Thrive training and Thrive trainees’ perceived relationships with children with BESD, self-efficacy in managing children’s BESD and causal attributions about BESD in children: a two-phase evaluation
Date: 24 May 2013
University of Exeter
DEdPsy in Educational, Child and Community Psychology
This paper reports the two phases of an evaluative study looking at the impact of Thrive training. A small Local Authority (LA) in the South West of England commissioned this study. In phase-one, Thrive trainees completed Likert-type questionnaires about the three areas below: • Perceived relationships with children with ...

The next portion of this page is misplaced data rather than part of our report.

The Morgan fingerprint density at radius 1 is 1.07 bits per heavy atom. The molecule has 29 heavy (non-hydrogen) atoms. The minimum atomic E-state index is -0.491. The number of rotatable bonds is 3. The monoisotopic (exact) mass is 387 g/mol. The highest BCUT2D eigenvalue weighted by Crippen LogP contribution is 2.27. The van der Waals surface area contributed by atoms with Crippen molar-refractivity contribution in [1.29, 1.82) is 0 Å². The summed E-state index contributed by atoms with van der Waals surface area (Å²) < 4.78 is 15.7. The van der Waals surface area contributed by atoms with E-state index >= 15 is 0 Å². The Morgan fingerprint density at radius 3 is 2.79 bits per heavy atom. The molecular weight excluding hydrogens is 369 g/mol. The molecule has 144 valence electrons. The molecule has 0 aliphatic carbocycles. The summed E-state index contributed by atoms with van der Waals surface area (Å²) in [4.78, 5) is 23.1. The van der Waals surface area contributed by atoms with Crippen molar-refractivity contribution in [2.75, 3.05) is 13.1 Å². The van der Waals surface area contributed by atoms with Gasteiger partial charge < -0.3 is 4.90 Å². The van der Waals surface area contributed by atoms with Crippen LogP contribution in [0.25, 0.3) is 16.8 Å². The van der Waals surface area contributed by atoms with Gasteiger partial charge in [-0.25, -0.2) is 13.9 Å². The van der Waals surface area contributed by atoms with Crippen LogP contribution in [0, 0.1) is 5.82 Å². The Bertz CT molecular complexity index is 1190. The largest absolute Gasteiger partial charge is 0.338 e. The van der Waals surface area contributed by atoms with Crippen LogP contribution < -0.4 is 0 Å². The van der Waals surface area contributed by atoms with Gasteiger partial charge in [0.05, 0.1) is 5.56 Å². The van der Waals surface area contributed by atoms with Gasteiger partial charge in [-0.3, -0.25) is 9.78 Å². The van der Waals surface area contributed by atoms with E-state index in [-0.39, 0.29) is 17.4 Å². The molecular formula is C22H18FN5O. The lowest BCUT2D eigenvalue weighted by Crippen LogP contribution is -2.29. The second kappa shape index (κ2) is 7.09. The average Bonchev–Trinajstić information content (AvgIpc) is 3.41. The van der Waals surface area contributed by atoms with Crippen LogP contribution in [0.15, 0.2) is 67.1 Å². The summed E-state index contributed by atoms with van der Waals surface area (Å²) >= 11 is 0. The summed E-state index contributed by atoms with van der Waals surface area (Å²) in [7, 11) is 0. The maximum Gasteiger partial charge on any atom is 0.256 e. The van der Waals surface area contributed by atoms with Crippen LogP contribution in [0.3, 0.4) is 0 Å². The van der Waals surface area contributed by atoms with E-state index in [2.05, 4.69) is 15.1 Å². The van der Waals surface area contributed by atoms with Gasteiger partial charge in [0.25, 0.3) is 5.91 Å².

This paper reports the two phases of an evaluative study looking at the impact of Thrive training. A small Local Authority (LA) in the South West of England commissioned this study. In phase-one, Thrive trainees completed Likert-type questionnaires about the three areas below: • Perceived relationships with children with BESD; • Self-efficacy in managing children’s BESD; and • Causes to which BESD can be attributed. Data were taken from Thrive trainees who attended either the one-day Thrive training or the nine-day Thrive training. Thrive trainees (n= 60) completed questionnaires before training began and after training had finished. The questionnaire comprised three established scales, investigating the three areas listed above. Data gathered was quantitative and analysis was designed to show differences between participants’ ratings before and after completing the Thrive training. For the nine-day training, results show an overall increase in trainees’ perceived relationship quality, and self-efficacy in managing children’s BESD. It was also seen that Thrive trainees attributed the existence of challenging behaviour to causes thought to be beyond the child’s control yet within the provision control. Findings were less evident for the one-day training. These results are related to past research and conclusions are drawn about the efficacy of the Thrive training. In phase-two, eight participants were randomly selected from the sample used in phase-one. Participants were interviewed through the process of hierarchical questioning and contextual focusing and qualitative data was gained. The focus of phase-two was to investigate what changes (if any) Thrive trainees identified as occurring due to their attendance on the Thrive training as well as which factors (if any) within the Thrive training particularly facilitated change in each of the areas measured in phase-one (perceived relationship building, self-efficacy and causal-attributions). Thematic analysis was used to draw themes from participants’ responses. Results show that Thrive trainees discussed changes in their behaviour; thoughts; feelings; and personal attributes. Results also found that Thrive trainees attributed these changes, as well as changes relating to the three areas measured quantitatively in phase-one, to specific factors within the Thrive training. These include: • The delivery style; • The Thrive model and specific training content; and • Other mediating factors. Results are discussed with reference to past research; conclusions are drawn about the efficacy of the Thrive training and some general implications for the LA for whom the current research was conducted, as well as for educational psychology practice, are reported.
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